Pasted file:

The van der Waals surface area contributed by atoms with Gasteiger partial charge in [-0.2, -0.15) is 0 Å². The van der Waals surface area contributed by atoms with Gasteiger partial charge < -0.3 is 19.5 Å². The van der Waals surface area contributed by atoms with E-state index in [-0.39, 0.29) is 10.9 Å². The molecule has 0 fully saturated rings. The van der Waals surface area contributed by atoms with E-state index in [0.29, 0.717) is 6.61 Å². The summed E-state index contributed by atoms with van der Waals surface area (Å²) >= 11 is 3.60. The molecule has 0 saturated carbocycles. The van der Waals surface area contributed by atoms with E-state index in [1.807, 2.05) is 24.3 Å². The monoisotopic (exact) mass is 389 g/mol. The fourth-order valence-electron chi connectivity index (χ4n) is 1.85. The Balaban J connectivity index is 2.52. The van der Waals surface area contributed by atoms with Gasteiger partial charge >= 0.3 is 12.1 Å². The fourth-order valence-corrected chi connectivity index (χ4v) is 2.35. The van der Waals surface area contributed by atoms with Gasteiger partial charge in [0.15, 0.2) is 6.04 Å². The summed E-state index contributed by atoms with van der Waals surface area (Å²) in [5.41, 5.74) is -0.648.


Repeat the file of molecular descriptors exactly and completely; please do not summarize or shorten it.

The van der Waals surface area contributed by atoms with Gasteiger partial charge in [-0.2, -0.15) is 0 Å². The van der Waals surface area contributed by atoms with Gasteiger partial charge < -0.3 is 19.5 Å². The van der Waals surface area contributed by atoms with E-state index in [-0.39, 0.29) is 10.9 Å². The molecule has 0 fully saturated rings. The van der Waals surface area contributed by atoms with E-state index in [0.29, 0.717) is 6.61 Å². The summed E-state index contributed by atoms with van der Waals surface area (Å²) >= 11 is 3.60. The molecule has 0 saturated carbocycles. The van der Waals surface area contributed by atoms with E-state index in [1.807, 2.05) is 24.3 Å². The monoisotopic (exact) mass is 389 g/mol. The fourth-order valence-electron chi connectivity index (χ4n) is 1.85. The Balaban J connectivity index is 2.52. The van der Waals surface area contributed by atoms with Gasteiger partial charge >= 0.3 is 12.1 Å². The fourth-order valence-corrected chi connectivity index (χ4v) is 2.35. The van der Waals surface area contributed by atoms with Gasteiger partial charge in [0.15, 0.2) is 6.04 Å². The summed E-state index contributed by atoms with van der Waals surface area (Å²) in [5.41, 5.74) is -0.648.